As I teach, I try to begin each lesson discussing the essential questions of the particular unit of study. I review what we worked on the previous lesson and talk about the enduring understandings from the unit. This is a habit that is relatively new for me. This practice has evolved as I have gained more experience with the backwards by design approach to education.
I am constantly looking to improve my one-to-one listening skills. I am a strong advocate in actively listening and responding to student inquiries and not unthinkingly following a teachers‘ guide. I am regularly in search of a “just-right” approach to each teaching moment. This takes mental discipline and a class that views itself and our work together as meaningful. I often experiment with new materials and ideas and I on occasion, make mistakes. However, the students seem to appreciate my risk taking and accept my rare lesson ideas that flop.
I assess students daily. I teach with regard and respect to how the human brain acquires information. I differentiate individual math lessons from unit pre assessments. I have learned to gather a plethora of information from thoroughly inspecting student-reading logs. I customarily investigate, then compliment, and then teach, during student-to-teacher conversation.
I habitually start each writing conference by asking, “So, what are you working on today?” I then begin the process of listening, reading and searching for meaningful strategies to improve student writing. With experience, I am becoming adept in improving my time-sensitive conversational skills. I have learned quite a bit from Lucy Calkins, Katie Wood Ray and the late Donald Graves. I am quite grateful for their work. They each have had a profound influence on my life.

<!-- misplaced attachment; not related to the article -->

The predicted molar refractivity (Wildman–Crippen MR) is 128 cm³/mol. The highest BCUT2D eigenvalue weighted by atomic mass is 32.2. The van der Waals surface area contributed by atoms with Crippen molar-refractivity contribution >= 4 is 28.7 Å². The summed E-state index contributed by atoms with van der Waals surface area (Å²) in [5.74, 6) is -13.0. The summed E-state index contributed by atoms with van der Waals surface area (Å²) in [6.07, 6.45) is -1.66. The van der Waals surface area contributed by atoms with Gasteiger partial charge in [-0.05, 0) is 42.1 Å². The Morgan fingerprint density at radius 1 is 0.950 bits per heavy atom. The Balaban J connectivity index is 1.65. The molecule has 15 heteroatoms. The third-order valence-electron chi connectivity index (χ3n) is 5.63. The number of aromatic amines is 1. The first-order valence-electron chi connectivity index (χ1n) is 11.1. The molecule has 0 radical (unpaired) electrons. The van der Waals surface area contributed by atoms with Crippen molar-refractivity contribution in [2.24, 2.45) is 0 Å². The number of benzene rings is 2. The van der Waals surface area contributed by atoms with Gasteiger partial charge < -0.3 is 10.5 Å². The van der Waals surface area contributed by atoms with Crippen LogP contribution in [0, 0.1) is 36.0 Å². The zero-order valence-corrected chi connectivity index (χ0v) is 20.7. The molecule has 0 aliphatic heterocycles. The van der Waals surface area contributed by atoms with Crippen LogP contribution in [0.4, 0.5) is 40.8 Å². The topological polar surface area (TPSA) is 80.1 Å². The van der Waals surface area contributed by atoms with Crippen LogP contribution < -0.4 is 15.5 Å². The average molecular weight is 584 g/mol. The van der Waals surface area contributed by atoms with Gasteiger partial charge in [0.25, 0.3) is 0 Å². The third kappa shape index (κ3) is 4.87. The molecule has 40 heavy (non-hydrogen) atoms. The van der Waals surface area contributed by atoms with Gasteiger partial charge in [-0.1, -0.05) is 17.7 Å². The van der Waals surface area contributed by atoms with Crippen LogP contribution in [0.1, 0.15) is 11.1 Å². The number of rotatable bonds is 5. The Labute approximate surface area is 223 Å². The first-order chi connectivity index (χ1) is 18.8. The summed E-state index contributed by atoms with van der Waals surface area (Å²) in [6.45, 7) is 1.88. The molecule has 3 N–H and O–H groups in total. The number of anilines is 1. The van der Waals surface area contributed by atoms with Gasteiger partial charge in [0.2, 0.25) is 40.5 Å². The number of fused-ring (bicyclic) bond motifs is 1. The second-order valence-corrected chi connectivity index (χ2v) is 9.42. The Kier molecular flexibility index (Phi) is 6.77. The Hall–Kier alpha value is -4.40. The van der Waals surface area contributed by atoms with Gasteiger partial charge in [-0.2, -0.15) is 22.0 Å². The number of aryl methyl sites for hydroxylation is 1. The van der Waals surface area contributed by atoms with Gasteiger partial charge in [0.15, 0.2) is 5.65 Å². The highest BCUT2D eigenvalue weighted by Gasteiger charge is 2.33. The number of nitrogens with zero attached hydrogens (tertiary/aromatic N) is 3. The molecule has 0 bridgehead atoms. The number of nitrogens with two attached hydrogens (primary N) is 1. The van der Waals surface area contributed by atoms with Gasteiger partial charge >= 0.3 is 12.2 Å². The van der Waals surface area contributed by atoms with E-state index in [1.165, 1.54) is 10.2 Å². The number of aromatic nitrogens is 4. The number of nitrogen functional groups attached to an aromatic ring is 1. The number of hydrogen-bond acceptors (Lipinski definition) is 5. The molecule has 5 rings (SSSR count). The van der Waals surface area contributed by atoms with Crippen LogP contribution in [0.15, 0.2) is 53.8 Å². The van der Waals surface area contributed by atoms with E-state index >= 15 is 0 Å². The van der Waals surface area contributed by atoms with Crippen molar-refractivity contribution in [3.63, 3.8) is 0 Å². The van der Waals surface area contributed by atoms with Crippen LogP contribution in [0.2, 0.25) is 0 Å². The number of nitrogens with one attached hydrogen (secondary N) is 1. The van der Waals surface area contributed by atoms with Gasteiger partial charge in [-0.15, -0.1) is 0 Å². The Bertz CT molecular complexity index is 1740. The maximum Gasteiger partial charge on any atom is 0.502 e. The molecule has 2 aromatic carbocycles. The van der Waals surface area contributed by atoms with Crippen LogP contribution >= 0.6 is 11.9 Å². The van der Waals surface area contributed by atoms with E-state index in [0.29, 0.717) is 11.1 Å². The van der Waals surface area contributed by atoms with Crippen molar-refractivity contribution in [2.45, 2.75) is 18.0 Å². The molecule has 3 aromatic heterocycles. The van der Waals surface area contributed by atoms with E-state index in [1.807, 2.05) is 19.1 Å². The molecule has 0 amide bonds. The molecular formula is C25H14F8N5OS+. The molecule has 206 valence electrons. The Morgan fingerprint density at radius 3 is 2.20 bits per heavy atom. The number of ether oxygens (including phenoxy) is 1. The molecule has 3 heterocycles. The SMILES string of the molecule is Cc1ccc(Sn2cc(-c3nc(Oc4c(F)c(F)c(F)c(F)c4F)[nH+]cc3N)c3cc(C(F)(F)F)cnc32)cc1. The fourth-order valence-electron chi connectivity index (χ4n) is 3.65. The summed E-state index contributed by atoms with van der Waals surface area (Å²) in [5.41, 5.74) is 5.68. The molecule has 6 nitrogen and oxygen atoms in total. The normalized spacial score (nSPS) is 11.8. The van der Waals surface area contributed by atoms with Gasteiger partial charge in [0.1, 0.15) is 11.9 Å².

I base each teacher-to-student meeting on pre-assessment results. I am quite proud of my work and applications in this approach. Differentiation is a fixation as I progress through this year.
My classroom management style is one where fun is instrumental to each lesson. At the start of each year, I model and teach good habits to my students and consistently look to help them create a learning community that respects and helps each other learn. I view my daily routine as not merely a “guide on the side” but rather a connector of students to habits of mind. I listen, respond, synthesize, and inquire. I rarely lecture.
My narrative report card writing focuses on positive habits and traits that my students use. I work exceedingly hard at individualizing my comments in a way that respects my students’ hard work. I craft each sentence in a style that leaves a positive impression. These narratives take relatively one hour per student to complete resulting in a 60-70 hour workweek.
I have had many opportunities to learn from Bambi Betts, Robert Marzano, and Grant Wiggins in creating effective assessment tools. I am constantly looking to offer a variety of assessment tools and strategies that work. Bambi Betts has particularly taught me to develop assessment tools that students view as meaningful. I am quite proud of my work in this regard. I strongly believe that all assessment results be shared with the students and parents. I have found that this habit is greatly appreciated and helps me develop trust in my work.
I work hard to intentionally, consistently, and meaningfully reflect on my work and that of my students. I regularly have my students show their goals. I applaud their writings and use them to build meaning in future conversations.